Using the square bracket operator can slow down performance. You can avoid using it by storing your reference in a local variable. The following code example demonstrates inefficient use of the square bracket operator:

var lng:int = 5000; 
var arraySprite:Vector.<Sprite> = new Vector.<Sprite>(lng, true); 
var i:int; 
  
for ( i = 0; i< lng; i++ ) 
{ 
    arraySprite[i] = new Sprite(); 
} 
  
var started:Number = getTimer(); 
  
for ( i = 0; i< lng; i++ ) 
{ 
    arraySprite[i].x = Math.random()*stage.stageWidth; 
    arraySprite[i].y = Math.random()*stage.stageHeight;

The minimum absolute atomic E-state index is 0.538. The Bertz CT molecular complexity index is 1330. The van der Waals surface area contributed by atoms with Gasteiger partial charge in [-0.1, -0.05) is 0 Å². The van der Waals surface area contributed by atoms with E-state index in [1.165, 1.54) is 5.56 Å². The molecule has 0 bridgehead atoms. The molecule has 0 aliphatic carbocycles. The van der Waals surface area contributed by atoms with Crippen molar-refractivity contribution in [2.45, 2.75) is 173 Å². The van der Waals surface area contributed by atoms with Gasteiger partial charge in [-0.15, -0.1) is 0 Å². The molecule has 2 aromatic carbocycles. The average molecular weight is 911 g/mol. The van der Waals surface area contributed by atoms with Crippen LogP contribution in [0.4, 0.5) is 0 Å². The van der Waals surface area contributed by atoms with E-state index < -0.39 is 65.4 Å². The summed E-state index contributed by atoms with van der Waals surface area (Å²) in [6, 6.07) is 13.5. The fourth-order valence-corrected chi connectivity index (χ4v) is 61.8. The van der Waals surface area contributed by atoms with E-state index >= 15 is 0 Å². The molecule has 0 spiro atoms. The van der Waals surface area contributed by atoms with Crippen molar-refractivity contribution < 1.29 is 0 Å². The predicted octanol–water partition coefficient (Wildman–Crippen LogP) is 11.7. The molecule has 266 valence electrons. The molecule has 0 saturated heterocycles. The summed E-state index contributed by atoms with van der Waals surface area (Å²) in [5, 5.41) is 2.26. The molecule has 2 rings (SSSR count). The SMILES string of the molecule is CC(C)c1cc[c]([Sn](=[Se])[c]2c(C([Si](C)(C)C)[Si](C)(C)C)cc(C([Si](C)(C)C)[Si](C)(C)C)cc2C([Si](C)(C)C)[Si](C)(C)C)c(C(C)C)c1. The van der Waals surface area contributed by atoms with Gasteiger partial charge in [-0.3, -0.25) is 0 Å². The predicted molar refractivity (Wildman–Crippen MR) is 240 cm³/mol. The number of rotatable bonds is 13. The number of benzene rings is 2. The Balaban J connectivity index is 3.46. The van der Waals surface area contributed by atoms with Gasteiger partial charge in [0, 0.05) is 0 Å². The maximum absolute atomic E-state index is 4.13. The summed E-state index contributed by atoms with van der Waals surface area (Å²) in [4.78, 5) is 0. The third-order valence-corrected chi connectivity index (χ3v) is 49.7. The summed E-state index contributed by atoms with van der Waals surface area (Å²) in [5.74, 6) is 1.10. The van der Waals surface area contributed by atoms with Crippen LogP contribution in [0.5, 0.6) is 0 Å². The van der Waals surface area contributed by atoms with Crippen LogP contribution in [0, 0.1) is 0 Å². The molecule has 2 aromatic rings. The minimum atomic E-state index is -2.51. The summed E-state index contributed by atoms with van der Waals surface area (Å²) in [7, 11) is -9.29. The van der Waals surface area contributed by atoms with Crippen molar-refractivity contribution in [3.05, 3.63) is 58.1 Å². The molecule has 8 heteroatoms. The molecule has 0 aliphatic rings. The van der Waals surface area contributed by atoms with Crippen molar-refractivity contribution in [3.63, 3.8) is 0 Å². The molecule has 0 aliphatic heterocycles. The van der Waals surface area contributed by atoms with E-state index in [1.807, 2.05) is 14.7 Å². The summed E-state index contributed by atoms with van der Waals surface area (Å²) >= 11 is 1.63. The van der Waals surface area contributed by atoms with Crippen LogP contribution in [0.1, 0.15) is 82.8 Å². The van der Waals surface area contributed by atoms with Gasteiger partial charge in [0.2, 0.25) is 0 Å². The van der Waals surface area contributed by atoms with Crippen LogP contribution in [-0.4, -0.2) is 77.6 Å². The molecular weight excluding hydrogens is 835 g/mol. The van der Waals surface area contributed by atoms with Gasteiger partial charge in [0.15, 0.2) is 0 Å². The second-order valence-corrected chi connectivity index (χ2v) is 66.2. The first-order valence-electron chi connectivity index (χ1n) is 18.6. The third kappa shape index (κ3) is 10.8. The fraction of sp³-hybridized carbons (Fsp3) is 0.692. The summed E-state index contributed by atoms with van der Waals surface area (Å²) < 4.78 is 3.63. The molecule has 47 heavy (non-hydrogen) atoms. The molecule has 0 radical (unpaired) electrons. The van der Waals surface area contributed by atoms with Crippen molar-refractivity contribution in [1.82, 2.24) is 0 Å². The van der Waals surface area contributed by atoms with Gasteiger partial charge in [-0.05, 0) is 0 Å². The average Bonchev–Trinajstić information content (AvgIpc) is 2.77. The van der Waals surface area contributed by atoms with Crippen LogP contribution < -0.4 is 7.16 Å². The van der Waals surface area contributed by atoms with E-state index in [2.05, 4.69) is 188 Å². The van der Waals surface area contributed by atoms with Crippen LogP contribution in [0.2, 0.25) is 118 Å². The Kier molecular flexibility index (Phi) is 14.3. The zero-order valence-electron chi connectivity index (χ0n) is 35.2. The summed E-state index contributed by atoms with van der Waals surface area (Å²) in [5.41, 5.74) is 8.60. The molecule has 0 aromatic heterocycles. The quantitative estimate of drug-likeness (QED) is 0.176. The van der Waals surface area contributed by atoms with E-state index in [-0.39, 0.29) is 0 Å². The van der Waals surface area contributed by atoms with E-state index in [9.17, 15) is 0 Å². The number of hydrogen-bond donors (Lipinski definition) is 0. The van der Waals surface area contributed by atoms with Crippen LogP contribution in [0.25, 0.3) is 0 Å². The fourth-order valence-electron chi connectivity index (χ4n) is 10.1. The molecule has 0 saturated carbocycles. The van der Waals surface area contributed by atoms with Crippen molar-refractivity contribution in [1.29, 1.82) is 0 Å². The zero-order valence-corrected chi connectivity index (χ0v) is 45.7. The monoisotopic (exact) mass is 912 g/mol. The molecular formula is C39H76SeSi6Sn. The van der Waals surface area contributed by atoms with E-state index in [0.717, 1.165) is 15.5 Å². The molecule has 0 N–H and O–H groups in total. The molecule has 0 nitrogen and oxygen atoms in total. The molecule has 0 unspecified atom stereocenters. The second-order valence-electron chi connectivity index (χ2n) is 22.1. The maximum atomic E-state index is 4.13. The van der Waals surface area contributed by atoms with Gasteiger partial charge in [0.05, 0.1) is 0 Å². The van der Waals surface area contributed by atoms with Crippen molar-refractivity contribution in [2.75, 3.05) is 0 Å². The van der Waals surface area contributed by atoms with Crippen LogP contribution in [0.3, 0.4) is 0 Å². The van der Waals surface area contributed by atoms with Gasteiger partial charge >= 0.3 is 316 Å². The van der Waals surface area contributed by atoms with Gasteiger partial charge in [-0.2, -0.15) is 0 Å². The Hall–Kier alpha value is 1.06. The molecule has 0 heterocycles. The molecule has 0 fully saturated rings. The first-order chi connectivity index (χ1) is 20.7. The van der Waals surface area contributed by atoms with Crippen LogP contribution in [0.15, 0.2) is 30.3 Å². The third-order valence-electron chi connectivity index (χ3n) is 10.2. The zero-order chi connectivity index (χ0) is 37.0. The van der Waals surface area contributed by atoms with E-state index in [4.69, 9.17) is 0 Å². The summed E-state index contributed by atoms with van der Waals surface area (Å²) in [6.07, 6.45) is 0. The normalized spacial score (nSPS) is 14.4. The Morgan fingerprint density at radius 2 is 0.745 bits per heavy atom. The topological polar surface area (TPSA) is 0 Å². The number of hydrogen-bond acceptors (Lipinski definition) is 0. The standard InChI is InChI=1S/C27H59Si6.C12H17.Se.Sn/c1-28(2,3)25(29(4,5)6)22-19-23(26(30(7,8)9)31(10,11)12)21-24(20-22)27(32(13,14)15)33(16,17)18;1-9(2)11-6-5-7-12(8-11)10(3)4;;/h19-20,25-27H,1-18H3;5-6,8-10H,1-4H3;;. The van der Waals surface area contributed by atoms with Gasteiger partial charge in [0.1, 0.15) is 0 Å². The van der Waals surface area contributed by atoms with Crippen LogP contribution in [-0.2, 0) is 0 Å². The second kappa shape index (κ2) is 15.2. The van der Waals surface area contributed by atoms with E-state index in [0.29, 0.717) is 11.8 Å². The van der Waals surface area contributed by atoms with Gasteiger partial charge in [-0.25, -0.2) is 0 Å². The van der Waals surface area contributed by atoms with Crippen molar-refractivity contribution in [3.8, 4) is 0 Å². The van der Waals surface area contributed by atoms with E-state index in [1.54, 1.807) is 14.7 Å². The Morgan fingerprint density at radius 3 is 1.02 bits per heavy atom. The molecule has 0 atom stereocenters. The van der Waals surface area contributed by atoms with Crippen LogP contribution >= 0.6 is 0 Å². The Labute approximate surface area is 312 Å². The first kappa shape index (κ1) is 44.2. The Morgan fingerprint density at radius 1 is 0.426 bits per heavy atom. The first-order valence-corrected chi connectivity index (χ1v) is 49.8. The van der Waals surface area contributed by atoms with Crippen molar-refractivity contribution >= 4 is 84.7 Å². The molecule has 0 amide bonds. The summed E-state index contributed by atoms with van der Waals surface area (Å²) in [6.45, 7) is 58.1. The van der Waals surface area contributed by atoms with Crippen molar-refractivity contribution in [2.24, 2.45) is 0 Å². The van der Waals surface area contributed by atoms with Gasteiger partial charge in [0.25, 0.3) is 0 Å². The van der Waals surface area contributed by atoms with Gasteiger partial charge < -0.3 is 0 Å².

arraySprite[i].alpha = Math.random(); 
    arraySprite[i].rotation = Math.random()*360; 
} 
  
trace( getTimer() - started ); 
// output : 16 

The following optimized version reduces the use of the square bracket operator:

var lng:int = 5000; 
var arraySprite:Vector.<Sprite> = new Vector.<Sprite>(lng, true); 
var i:int; 
  
for ( i = 0; i< lng; i++ ) 
{ 
    arraySprite[i] = new Sprite(); 
} 
  
var started:Number = getTimer(); 
var currentSprite:Sprite; 
  
for ( i = 0; i< lng; i++ ) 
{ 
    currentSprite = arraySprite[i]; 
     currentSprite.x = Math.random()*stage.stageWidth; 
     currentSprite.y = Math.random()*stage.stageHeight; 
     currentSprite.alpha = Math.random(); 
     currentSprite.rotation = Math.random()*360; 
} 
  
trace( getTimer() - started ); 
// output : 9 
Inline code, when possible, to reduce the number of function calls in your code.